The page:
Connecticut’s newly opened Richard H. Goodwin Trail travels 14 miles from an old farm in East Haddam into Salem and Lyme to a lonely lake in East Lyme. During that distance, the path remains in field and forest with only a few hints of civilization. It crosses a road to civilization only four times. Four times. How is that even possible in the 21st century near the heavily developed shoreline?

The trail, which was officially opened in June, 2016, was the creation of the Eightmile River Wild & Scenic Watershed Coordinating Committee. The trail crosses land trust preserves, town-owned open spaces, state wildlife management areas and a property owned by Yale University. It was basically a matter of looking at a map, seeing all the open space and connecting them with a trail.

Sure, it’s great to hike several miles of trails within a 70-acre nature preserve. But there is beauty in connecting a preserve to town- and state-owned land and sprinkle in permission to cross private land and travel for miles and miles in one of the country’s most densely populated states. It’s what the Connecticut Forest and Park Association has been doing since 1929 with its 825-mile Blue-Blazed Trail network.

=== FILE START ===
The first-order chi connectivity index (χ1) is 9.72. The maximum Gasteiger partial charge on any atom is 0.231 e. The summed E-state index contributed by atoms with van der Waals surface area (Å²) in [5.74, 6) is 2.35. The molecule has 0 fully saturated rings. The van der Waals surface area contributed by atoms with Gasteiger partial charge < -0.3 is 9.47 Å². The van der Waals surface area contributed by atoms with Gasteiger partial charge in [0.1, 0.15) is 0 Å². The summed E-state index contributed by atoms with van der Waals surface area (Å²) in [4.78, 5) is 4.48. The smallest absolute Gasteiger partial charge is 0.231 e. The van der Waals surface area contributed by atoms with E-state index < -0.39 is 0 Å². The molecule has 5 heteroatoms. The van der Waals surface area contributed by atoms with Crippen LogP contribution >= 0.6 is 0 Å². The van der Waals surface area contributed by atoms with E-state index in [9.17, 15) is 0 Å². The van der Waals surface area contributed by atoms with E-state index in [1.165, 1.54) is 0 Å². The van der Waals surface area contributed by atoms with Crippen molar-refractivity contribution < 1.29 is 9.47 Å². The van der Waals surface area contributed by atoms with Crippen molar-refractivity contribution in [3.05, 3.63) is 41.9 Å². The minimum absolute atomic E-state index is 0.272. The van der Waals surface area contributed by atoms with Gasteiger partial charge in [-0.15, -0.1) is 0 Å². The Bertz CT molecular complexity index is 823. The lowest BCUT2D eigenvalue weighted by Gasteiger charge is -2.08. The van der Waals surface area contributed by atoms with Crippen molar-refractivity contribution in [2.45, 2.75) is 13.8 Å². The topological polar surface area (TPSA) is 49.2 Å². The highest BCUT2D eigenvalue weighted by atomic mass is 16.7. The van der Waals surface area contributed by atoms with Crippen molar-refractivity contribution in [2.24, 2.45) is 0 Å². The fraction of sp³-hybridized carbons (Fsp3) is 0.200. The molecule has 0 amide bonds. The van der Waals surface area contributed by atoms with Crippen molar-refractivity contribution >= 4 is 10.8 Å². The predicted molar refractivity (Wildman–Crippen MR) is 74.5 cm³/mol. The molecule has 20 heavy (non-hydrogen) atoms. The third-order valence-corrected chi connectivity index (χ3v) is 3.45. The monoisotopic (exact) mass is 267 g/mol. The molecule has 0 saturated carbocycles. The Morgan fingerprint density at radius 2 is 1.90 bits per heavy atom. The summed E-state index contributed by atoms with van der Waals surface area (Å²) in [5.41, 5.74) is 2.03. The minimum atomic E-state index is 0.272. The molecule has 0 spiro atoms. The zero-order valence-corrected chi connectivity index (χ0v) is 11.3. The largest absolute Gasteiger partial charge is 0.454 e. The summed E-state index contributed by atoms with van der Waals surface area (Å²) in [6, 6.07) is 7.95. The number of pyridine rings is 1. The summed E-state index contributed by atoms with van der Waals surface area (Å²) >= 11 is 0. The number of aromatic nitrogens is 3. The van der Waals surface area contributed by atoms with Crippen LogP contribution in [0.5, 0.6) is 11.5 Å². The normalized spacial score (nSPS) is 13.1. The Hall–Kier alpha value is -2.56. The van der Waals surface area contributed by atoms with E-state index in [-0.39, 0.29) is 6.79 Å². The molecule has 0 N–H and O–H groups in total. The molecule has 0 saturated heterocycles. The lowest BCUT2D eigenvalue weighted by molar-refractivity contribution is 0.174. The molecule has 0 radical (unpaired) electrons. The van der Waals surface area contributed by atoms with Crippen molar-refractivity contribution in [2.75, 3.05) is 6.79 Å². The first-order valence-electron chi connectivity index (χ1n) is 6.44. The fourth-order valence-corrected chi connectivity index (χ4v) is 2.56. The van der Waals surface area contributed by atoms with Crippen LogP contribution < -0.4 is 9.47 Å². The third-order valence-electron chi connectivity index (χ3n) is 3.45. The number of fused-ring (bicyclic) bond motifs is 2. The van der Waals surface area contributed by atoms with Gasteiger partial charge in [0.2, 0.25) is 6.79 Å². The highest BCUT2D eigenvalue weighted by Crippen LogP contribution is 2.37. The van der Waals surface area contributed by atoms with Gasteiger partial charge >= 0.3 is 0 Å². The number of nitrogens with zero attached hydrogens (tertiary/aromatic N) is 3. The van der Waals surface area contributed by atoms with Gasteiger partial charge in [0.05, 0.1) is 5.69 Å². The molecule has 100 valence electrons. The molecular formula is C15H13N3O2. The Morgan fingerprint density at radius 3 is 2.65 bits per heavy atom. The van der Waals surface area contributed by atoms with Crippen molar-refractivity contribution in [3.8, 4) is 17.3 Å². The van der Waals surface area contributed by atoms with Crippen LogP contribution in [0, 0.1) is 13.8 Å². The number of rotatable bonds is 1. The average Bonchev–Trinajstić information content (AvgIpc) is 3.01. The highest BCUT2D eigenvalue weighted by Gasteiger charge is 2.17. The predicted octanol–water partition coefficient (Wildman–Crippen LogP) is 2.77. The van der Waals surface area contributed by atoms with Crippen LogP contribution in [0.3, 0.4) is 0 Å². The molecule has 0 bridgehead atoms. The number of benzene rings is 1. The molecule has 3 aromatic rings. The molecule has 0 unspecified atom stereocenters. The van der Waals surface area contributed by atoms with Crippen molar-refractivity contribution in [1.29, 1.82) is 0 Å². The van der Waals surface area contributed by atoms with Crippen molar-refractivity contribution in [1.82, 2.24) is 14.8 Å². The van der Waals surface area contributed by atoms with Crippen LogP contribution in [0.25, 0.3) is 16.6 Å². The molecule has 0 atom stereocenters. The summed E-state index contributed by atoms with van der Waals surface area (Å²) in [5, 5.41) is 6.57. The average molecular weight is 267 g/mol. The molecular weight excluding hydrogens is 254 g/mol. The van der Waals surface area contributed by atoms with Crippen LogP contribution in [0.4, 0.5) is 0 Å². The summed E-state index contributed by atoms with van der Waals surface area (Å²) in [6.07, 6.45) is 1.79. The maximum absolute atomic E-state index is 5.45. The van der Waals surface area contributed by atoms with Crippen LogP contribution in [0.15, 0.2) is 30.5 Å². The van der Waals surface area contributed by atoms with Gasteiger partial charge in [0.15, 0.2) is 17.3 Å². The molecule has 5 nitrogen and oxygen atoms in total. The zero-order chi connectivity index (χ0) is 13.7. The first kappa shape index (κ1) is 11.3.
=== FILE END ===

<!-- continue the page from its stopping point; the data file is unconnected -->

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Gorilla trekking in Rwanda

Posted by on Aug 31, 2016 @ 11:16 am in Hiking News | 0 comments

“There are two rules when doing a gorilla trek. Keep a distance of at least 7 meters (about 23 feet) from the gorillas and don’t threaten them,” said one of the park guides.

We carefully and mentally noted the rules as we began our trek to see the mountain gorillas in Volcanoes National Park, in northwest Rwanda in the shadow of Mount Sabinyo, the largest of the extinct volcanoes that comprise the Virunga Mountains.

Our group of eight was assigned a relatively easy trail leading to one of the 10 gorilla families in the park. Because gorillas move and sleep in different locations each day, trackers preceded us to find the exact location of the gorillas. We were promised we would meet the family of gorillas named Kwitonda (meaning “humble one”), the largest family in the park.